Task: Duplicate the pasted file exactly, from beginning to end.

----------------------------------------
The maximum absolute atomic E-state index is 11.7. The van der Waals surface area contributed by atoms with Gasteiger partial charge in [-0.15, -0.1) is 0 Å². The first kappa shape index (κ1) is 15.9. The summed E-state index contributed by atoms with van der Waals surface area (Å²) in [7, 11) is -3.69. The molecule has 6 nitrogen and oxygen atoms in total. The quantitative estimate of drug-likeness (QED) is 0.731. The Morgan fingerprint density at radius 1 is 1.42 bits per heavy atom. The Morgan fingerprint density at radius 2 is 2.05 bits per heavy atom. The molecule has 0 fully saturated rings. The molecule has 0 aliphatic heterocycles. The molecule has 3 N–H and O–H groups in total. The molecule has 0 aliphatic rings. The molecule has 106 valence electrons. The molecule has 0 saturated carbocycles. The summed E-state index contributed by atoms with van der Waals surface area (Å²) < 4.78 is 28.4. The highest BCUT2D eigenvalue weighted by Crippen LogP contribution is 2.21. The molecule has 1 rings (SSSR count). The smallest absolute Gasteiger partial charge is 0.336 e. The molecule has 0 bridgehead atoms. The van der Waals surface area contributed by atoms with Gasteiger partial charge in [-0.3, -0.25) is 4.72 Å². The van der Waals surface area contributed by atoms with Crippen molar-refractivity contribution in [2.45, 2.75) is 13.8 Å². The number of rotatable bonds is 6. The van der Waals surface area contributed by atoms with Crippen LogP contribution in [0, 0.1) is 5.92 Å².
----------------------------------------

The maximum absolute atomic E-state index is 11.7. The van der Waals surface area contributed by atoms with Gasteiger partial charge in [-0.15, -0.1) is 0 Å². The first kappa shape index (κ1) is 15.9. The summed E-state index contributed by atoms with van der Waals surface area (Å²) in [7, 11) is -3.69. The molecule has 6 nitrogen and oxygen atoms in total. The quantitative estimate of drug-likeness (QED) is 0.731. The Morgan fingerprint density at radius 1 is 1.42 bits per heavy atom. The Morgan fingerprint density at radius 2 is 2.05 bits per heavy atom. The molecule has 0 fully saturated rings. The molecule has 0 aliphatic heterocycles. The molecule has 3 N–H and O–H groups in total. The molecule has 0 aliphatic rings. The molecule has 106 valence electrons. The molecule has 0 saturated carbocycles. The summed E-state index contributed by atoms with van der Waals surface area (Å²) < 4.78 is 28.4. The highest BCUT2D eigenvalue weighted by Crippen LogP contribution is 2.21. The molecule has 1 rings (SSSR count). The smallest absolute Gasteiger partial charge is 0.336 e. The molecule has 0 bridgehead atoms. The van der Waals surface area contributed by atoms with Gasteiger partial charge in [-0.3, -0.25) is 4.72 Å². The van der Waals surface area contributed by atoms with Crippen molar-refractivity contribution in [2.45, 2.75) is 13.8 Å². The number of rotatable bonds is 6. The van der Waals surface area contributed by atoms with Crippen LogP contribution in [0, 0.1) is 5.92 Å².